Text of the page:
The media portrays the Great Depression as one where everyone in America stood on street corners or waited in a bread line. A closer look shows that similar to our current situation, economic hardship for the middle class began well before 1929.
We've got a few lean years ahead but that's nothing to fear. In fact, it's a healthy and positive progression. To get through this, we need to go through this and as painful as the process is, it takes us one step closer to an eventual recovery.
I view the Great Depression as the framework for optimism. Most of society worked, great discoveries were made and formidable franchises were established.
Disney (DIS) built a global franchise through that period.
Hewlett-Packard (HPQ) was born on the back-end.
Texas Instruments (TXN), Tyson Foods (TSN), and Continental Airlines (CAL) were birthed.
Indeed, if the greatest opportunities are bred from the most formidable obstacles, we're about to enter a most auspicious era.
The 90's were about wealth, accumulation and consumption and we've now entered a period that is entirely more austere, if not more sensible. Debt reduction and the rejection of materialism will continue to manifest as we come to terms with doing more with less.
Flashy rides and big-ticket items that were once badges of honor now serve as hollow reminders of misplaced priorities.
Humility, once viewed as weakness, will be embraced.
Doing for others -- rather than asking what others can do for you -- will become more commonplace as people learn to appreciate what they have rather than constantly keeping up with the Dow Joneses.
This mess is a bitter pill to swallow, particularly for the mainstream American who doesn't know a derivative from a dividend. We can point fingers and wallow in the "why" or take a deep breath and begin the process of recovery.
Something good comes from all things bad and the greatest wisdom is bred as a function of pain. It's unfortunate that the structural foundation of the global capital market system had to shake before people -- and policymakers -- paid attention but it is what it is and we'll do what we must.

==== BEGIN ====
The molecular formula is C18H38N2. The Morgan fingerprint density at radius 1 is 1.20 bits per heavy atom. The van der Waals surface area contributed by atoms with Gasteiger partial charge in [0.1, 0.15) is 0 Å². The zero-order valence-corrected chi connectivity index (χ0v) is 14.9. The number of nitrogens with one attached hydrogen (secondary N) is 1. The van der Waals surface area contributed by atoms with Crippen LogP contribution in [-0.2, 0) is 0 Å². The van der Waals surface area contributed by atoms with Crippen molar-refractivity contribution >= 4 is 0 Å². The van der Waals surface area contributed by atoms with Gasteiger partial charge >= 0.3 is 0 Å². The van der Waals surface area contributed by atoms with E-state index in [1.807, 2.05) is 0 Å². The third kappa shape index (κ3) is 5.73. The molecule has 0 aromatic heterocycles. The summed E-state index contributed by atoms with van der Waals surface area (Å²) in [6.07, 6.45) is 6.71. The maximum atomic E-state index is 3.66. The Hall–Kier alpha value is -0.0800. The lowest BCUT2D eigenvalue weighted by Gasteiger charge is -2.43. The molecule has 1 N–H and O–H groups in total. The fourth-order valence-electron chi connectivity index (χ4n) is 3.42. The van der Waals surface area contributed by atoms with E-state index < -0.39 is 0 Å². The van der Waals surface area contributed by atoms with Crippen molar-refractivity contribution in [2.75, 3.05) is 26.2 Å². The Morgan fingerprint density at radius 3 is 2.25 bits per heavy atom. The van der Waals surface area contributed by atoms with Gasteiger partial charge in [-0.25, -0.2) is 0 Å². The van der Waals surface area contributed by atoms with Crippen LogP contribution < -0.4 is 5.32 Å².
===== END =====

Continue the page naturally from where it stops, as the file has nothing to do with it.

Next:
Surround yourself with people you trust. Practice risk management over reward chasing. Preserve capital, reduce debt and become financially aware of your surroundings. It won't be an easy road but it won't be impossible either.
For as my grandfather Ruby used to tell me, "This too, shall pass."
Fast-Forward to Today
George Soros spoke at a conference in Vienna last week and offered, "The collapse of the financial system as we know it is real and the crisis is far from over. Indeed, we have just entered Act II of the drama."
I don't profess to know how long the calm lasts before the thunder arrives; while we were early in identifying the sovereign sequel to the first phase of the financial crisis, future gusts may come from any given direction. (See: Ten Reasons Why This is Not a Bull Market)
The uptick in the tone and tenor of the doom and gloom crowd isn't lost on this self-proclaimed contrarian. As the market tends to pave a path of maximum frustration, we must allow for a scenario where a reflex rally -- triggered by currency devaluation or game-changing regulatory reform -- masks the hazardous horizon for the foreseeable future.
I will simply say this: free market capitalism hasn't been allowed to dictate the process of price discovery for a long time as policymakers have attempted to engineer the business cycle.
As we've learned before and as we'll again see, it's never wise to mess with Mother Nature.